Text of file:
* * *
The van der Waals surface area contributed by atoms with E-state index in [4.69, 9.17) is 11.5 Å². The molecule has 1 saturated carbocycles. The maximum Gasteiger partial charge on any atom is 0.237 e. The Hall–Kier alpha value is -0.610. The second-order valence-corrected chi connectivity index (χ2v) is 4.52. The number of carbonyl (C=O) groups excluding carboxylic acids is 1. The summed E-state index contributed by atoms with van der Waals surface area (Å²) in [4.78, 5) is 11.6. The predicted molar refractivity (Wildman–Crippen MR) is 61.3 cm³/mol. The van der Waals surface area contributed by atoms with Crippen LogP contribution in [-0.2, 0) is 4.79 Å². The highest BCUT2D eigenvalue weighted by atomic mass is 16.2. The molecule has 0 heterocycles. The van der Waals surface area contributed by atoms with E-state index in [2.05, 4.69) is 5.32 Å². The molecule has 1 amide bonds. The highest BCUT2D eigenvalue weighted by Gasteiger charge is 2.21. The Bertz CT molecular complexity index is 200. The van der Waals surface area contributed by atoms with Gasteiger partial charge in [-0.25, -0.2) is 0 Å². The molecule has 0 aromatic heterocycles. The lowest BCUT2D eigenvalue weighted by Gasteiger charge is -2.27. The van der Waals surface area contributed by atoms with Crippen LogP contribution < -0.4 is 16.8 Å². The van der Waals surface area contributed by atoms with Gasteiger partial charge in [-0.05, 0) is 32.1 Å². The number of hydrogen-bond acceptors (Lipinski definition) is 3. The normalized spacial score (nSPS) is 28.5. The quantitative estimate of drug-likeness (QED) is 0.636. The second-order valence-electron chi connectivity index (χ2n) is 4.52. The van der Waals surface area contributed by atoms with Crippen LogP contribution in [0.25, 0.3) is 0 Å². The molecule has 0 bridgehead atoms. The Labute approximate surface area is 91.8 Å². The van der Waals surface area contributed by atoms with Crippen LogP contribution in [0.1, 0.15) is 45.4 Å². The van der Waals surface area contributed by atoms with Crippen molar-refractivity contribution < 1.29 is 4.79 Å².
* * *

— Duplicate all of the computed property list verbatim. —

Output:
The van der Waals surface area contributed by atoms with E-state index in [4.69, 9.17) is 11.5 Å². The molecule has 1 saturated carbocycles. The maximum Gasteiger partial charge on any atom is 0.237 e. The Hall–Kier alpha value is -0.610. The second-order valence-corrected chi connectivity index (χ2v) is 4.52. The number of carbonyl (C=O) groups excluding carboxylic acids is 1. The summed E-state index contributed by atoms with van der Waals surface area (Å²) in [4.78, 5) is 11.6. The predicted molar refractivity (Wildman–Crippen MR) is 61.3 cm³/mol. The van der Waals surface area contributed by atoms with Crippen LogP contribution in [-0.2, 0) is 4.79 Å². The highest BCUT2D eigenvalue weighted by atomic mass is 16.2. The molecule has 0 heterocycles. The van der Waals surface area contributed by atoms with E-state index in [2.05, 4.69) is 5.32 Å². The molecule has 1 amide bonds. The highest BCUT2D eigenvalue weighted by Gasteiger charge is 2.21. The Bertz CT molecular complexity index is 200. The van der Waals surface area contributed by atoms with Gasteiger partial charge in [-0.25, -0.2) is 0 Å². The molecule has 0 aromatic heterocycles. The lowest BCUT2D eigenvalue weighted by Gasteiger charge is -2.27. The van der Waals surface area contributed by atoms with Crippen LogP contribution < -0.4 is 16.8 Å². The van der Waals surface area contributed by atoms with Gasteiger partial charge in [-0.05, 0) is 32.1 Å². The number of hydrogen-bond acceptors (Lipinski definition) is 3. The normalized spacial score (nSPS) is 28.5. The quantitative estimate of drug-likeness (QED) is 0.636. The second-order valence-electron chi connectivity index (χ2n) is 4.52. The van der Waals surface area contributed by atoms with Crippen LogP contribution in [0.25, 0.3) is 0 Å². The molecule has 0 bridgehead atoms. The Labute approximate surface area is 91.8 Å². The van der Waals surface area contributed by atoms with Crippen LogP contribution in [0.1, 0.15) is 45.4 Å². The van der Waals surface area contributed by atoms with Crippen molar-refractivity contribution < 1.29 is 4.79 Å².